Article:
Separate US Department of Labor investigations lead to fines in wage and hour and misclassification cases.

Misclassification. The US District Court for the Eastern District of North Carolina has ordered a restaurant operator and its owner to pay $40,555 in back wages to 30 employees for wage-and-hour violations after the DOL’s Wage and Hour division determined the workers were misclassified as independent contractors.

Hurricane Alley LLC, Diver Down LLC – operating Hurricane Alley and The Dive restaurants in Carolina Beach, North Carolina – and their owner, David Cole, were found to be in violation  of minimum wage, overtime, and record-keeping requirements of the Fair Labor Standards Act (FLSA).

The investigation found that the employer violated the minimum wage requirements when it required tipped-employees to work only for tips. Since the employer paid no wages to the tipped-employees, the employer owed those workers the full federal minimum wage of $7.25 per hour. The employer also incorrectly considered all employees to be independent contractors rather than employees. The inaccurate classification resulted in overtime violations when the employer paid straight time to hourly employees when they worked more than 40 hours in a work week, instead of the required time-and-one-half their regular rates. Investigators also found the employer failed to maintain required payroll records, an FLSA record-keeping violation.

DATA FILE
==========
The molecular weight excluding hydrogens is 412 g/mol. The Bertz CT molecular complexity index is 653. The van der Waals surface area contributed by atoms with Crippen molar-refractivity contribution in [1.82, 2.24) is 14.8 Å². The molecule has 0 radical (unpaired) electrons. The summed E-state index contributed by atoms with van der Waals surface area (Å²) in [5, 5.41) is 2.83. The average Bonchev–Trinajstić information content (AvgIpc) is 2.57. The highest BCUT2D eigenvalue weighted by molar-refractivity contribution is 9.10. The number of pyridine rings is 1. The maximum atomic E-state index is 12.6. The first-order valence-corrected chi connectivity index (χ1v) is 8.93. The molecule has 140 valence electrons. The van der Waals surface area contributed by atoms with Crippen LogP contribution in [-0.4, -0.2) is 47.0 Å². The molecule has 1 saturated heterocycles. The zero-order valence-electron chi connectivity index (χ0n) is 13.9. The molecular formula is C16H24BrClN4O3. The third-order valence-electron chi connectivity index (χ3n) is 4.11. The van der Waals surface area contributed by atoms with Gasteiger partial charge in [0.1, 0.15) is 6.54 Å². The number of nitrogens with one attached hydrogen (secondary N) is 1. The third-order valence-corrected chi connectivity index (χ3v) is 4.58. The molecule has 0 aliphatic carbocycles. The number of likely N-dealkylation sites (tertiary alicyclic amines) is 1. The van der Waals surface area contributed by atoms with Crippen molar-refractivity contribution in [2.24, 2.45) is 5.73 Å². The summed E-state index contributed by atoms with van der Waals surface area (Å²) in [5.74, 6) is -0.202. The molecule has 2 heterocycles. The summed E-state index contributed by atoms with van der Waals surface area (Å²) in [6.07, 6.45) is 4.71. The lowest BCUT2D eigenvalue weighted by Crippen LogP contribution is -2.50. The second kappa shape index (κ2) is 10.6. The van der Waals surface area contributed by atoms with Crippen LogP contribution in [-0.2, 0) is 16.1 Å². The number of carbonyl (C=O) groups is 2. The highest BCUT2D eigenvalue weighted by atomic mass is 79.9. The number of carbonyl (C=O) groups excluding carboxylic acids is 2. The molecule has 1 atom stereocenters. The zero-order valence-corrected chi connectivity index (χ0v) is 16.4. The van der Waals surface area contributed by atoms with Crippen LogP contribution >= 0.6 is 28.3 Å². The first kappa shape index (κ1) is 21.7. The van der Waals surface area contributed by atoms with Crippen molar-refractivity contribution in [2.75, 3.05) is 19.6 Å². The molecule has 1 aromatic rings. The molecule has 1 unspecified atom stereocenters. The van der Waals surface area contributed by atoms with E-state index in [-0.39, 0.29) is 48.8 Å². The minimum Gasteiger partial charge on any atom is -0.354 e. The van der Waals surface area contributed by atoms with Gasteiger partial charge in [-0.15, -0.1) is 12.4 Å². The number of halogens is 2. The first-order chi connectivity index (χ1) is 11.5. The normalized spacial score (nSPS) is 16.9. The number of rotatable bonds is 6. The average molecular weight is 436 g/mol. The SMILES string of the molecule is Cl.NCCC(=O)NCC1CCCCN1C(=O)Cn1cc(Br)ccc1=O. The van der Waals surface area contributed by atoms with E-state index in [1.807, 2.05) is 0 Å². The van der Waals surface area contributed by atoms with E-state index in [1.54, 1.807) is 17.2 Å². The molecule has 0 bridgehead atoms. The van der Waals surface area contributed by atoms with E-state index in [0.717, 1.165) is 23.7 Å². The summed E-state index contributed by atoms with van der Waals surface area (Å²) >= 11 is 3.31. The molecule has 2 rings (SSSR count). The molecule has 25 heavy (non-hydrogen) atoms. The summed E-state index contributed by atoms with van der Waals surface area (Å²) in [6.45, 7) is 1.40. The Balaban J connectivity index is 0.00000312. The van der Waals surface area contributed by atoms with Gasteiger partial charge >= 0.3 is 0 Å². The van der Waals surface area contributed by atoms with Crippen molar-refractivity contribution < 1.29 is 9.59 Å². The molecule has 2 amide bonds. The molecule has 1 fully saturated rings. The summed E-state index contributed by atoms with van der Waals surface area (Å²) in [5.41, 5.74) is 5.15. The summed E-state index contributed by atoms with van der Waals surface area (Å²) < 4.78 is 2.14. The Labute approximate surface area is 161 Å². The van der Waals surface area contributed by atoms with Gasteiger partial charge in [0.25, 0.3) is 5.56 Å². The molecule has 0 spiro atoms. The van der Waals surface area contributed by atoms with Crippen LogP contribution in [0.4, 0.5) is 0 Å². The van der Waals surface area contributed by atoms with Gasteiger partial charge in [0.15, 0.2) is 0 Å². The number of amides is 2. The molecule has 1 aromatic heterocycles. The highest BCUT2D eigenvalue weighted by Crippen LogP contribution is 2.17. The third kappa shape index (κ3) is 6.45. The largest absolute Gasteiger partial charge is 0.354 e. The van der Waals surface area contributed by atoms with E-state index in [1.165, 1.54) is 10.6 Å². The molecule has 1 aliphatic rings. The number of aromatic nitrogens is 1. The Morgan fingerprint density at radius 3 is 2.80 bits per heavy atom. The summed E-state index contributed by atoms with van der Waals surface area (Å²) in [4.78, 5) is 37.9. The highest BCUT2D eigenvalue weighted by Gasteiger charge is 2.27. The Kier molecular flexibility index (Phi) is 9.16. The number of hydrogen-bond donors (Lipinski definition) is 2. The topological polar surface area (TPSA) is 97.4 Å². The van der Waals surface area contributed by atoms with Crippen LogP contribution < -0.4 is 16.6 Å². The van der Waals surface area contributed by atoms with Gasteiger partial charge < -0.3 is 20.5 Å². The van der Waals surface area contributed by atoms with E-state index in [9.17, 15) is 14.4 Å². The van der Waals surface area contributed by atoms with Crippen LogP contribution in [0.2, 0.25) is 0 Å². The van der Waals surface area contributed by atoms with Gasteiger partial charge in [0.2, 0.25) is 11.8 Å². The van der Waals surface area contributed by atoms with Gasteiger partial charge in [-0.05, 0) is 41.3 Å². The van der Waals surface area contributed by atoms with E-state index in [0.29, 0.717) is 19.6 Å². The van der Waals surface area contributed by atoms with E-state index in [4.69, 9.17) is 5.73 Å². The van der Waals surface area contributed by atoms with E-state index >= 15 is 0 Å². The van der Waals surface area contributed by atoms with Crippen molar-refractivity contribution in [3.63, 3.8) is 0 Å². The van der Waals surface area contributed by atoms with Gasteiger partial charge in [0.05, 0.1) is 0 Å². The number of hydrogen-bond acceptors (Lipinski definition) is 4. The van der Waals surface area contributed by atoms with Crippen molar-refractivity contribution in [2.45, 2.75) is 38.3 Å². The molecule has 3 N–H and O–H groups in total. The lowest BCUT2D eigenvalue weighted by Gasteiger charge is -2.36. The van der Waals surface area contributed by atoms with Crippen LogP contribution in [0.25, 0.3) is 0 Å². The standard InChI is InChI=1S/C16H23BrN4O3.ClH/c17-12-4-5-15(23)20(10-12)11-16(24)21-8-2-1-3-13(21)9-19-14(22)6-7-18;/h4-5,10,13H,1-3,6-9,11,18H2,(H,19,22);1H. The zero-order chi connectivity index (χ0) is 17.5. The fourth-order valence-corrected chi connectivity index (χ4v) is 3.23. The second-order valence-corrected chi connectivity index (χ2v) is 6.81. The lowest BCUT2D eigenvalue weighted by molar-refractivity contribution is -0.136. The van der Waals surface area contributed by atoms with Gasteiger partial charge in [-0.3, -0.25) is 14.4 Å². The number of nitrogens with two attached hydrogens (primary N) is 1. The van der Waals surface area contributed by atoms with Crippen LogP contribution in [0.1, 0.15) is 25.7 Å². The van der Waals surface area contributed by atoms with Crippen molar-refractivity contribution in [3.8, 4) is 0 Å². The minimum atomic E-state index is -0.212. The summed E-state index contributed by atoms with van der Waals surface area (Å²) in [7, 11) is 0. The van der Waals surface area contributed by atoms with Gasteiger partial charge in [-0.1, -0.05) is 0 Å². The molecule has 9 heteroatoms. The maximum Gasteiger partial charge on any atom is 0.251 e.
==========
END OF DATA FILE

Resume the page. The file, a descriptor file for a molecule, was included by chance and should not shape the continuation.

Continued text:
Overtime. A Japanese restaurant in Florida will pay $72,425 in back wages and liquidated damages to 15 employees after the department’s Wage and Hour Division found violations of overtime and record-keeping provisions of the FLSA.

According to the department, the restaurant paid its employees, which is obtained via a staffing firm, straight-time rates for all the hours that they worked — failing to pay them overtime when they worked more than 40 hours in a workweek. The employer also violated the record-keeping requirements of the FLSA when it failed to maintain time and payroll records and to display the required federal minimum wage poster.

“Employers are responsible for ensuring they pay employees properly for all the hours that they work whether they are hired directly by the company or through a staffing agency,” said Wage and Hour Division District Director Tony Pham, in Miami. “We encourage employers to contact us with any questions they may have, and to use the variety of tools we offer to help them understand their obligations and to comply with the law. Violations like these can be avoided.”